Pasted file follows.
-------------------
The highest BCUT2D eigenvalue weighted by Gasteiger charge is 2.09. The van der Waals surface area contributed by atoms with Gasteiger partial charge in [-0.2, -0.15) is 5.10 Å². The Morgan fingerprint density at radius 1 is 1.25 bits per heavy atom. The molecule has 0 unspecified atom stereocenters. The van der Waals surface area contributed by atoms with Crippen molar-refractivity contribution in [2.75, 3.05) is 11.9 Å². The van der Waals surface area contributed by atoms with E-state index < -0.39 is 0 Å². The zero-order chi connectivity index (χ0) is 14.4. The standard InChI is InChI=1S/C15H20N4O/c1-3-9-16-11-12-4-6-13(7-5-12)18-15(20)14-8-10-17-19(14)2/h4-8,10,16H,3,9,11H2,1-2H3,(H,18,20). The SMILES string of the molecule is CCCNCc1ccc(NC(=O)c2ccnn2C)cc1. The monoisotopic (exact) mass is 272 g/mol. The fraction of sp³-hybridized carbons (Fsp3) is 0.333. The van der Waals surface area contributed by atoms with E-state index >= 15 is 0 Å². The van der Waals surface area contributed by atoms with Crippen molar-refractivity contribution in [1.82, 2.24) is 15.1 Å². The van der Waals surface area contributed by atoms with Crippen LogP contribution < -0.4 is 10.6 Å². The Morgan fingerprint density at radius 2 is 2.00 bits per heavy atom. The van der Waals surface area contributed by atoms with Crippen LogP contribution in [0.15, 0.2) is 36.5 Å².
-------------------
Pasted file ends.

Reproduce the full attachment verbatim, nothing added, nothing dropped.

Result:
The highest BCUT2D eigenvalue weighted by Gasteiger charge is 2.09. The van der Waals surface area contributed by atoms with Gasteiger partial charge in [-0.2, -0.15) is 5.10 Å². The Morgan fingerprint density at radius 1 is 1.25 bits per heavy atom. The molecule has 0 unspecified atom stereocenters. The van der Waals surface area contributed by atoms with Crippen molar-refractivity contribution in [2.75, 3.05) is 11.9 Å². The van der Waals surface area contributed by atoms with E-state index < -0.39 is 0 Å². The zero-order chi connectivity index (χ0) is 14.4. The standard InChI is InChI=1S/C15H20N4O/c1-3-9-16-11-12-4-6-13(7-5-12)18-15(20)14-8-10-17-19(14)2/h4-8,10,16H,3,9,11H2,1-2H3,(H,18,20). The SMILES string of the molecule is CCCNCc1ccc(NC(=O)c2ccnn2C)cc1. The monoisotopic (exact) mass is 272 g/mol. The fraction of sp³-hybridized carbons (Fsp3) is 0.333. The van der Waals surface area contributed by atoms with E-state index >= 15 is 0 Å². The van der Waals surface area contributed by atoms with Crippen molar-refractivity contribution in [1.82, 2.24) is 15.1 Å². The van der Waals surface area contributed by atoms with Crippen LogP contribution < -0.4 is 10.6 Å². The Morgan fingerprint density at radius 2 is 2.00 bits per heavy atom. The van der Waals surface area contributed by atoms with Crippen LogP contribution in [0.15, 0.2) is 36.5 Å².